Until 10:00 Thursday night, I really thought I’d get in one post. But then I fell asleep.
Making January the only month in the seven years of this blog that I didn’t get in a single post. I shoot for four. Half the time I make three. But every month I make one or two. My writing has just fallen off a cliff. Just 28 articles in 2018.
I’m not less interested. I’m just finding it much, much harder to write.
So what did I do in January?
Well, I spent a lot of time researching two different pieces on direct instruction. A movie gave me some interesting insights and more data to research. I read Zig Engelmann’s book again. I tried and failed to organize a way to discuss either article.
I found out how to search the ACS for high school demographics by state (to keep it manageable, I made it populations of 400+). These are stats I’ve wondered about even before I started (and abandoned) Everybody’s Second Favorite. Dick Startz spurred me on with this rather anodyne wail about integration in public schools (which he confuses with opportunity). So that led me to make interesting charts like this:
But while that was interesting, I was already halfway through January and this takes more time than I had.
I also spent some time at the DMV. My brother has two cars, but he carelessly allowed the registration on one to expire, and then he ignored the followups, and then he ignored the warnings, until he started to worry about how much it would cost. So he bought a new used car from a friend for cheap. The other car was parked at the curb until the city labeled it as unregistered and threatened to tow it. By this time, the battery was dead, so he put the batter from his other car into that one–and it started right up.
“Aww,” I said. “It missed you. You should get it reregistered.”
Until then, he put it in the driveway, where the city can’t get it. But the driveway is my spot–and a non-trivial amenity I pay for with my higher rent. He gets the bigger part of the house, despite paying less. A lot less. I’m not bitter. I make more.
But it’s now well over a year later, and I want my damn driveway back. It’s often hard to park in the streets; people can (and do) park right in front of the house. So I made an appointment for him to find out what it would cost to reregister a car that hadn’t been paid for in three years. I told him about it and everything.
And I knew he’d forget, so I made a second appointment, on a Saturday, for me. So when he forgot, I spent an hour or so with a surprisingly nice bureaucrat finding out how much it would cost. The answer was much better than feared. My best case was $500, worst case $2000. It was $625. Plus a smog test. And a battery. Plus by now the tire’s flat, so he needs to fix that. Still, about $1000 to get a second car that he could give to his kids. He’s got the money. He owes me $800 that he has in an account. He doesn’t live large. I told him he could pay me later if he’d get the car done.
It’s 3 weeks later. No fixes. I told my nephew that if he got his dad to fix the tire and buy a battery, I’d pay him $20. Hasn’t happened yet.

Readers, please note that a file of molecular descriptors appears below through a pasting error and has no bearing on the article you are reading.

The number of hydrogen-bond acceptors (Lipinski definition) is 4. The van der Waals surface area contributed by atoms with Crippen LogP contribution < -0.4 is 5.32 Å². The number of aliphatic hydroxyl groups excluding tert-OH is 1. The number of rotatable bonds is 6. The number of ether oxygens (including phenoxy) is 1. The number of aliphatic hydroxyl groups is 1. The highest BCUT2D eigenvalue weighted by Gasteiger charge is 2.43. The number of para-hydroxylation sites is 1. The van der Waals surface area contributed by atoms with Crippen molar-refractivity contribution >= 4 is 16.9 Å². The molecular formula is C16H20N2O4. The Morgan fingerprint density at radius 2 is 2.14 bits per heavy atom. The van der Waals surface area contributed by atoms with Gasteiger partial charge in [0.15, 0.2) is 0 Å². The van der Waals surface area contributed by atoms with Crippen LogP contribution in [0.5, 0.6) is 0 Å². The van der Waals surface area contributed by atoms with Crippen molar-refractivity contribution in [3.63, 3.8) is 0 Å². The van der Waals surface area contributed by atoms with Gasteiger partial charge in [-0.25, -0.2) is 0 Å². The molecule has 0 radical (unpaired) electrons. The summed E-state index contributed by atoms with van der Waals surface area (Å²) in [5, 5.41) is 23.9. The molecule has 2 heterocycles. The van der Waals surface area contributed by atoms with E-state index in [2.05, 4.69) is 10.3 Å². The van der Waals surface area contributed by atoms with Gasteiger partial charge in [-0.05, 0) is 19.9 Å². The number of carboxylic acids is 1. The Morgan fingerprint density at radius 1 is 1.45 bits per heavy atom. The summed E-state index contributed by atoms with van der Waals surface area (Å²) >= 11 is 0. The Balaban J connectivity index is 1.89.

I’m sympathetic to people who avoid. I did it for years. Still do. And I want my damn driveway back.
Anyway. That took some time.
Then I read Robert Pondiscio’s article on, among other things, killing education myths and remembered very apt parallels between that particular myth and an Asimov short story. That’d be easy to write. I looked up the text, and promised myself I’d get it started.
But first I opened my mail. That’s….not something I do often. Let me give you an example. At the bottom of the large box of mail was a letter from my financial manager’s company alerting me to a $2500 account that hadn’t seen any activity for three years, and was in danger of being put into the state account. Please notify us before it gets sent to the state. The problem was, the form letter was from December 2017. So I had to call the office and admit I hadn’t opened the letter for over a year, but everything was okay and my money wasn’t at the state, right? His assistant called me back, chuckling, to assure me that it had been issued in error and my money was safe.
Another half day gone. Then I thought about some Great Moments in Teaching articles I’d postponed, or one on my pedagogy for number sets. Multiplication is the Death Lord. Things like that.
But the major time suck was….
Grading. Jesus. Grading took over January. I used to like grading. I still like it, really. A whole day of January winter break grading. Then more tests, more grading, rinse and repeat.I don’t know why it kicked my ass so badly this year.
I’ve taken on a lot of fascinating, challenging responsibilities at school that take time and energy. So when I get home, all I do is fall asleep.
In fact, I may be slightly burnt out. My job is fantastic, but I’m usually pretty energized in January. Not this time.
In celebration of my tenth year teaching, I won’t be working this summer. The original plan was 6 week tour of the English-speaking countries of Europe, but my father’s health has been going up and down, and I’d rather stay close. Hopefully, he’ll be up for some trout-fishing or a trip into Canada. Either way, I hope to buy a used SUV and tour the US.
I will try to write more. Hope that’s not a threat.
Hey, under 1000.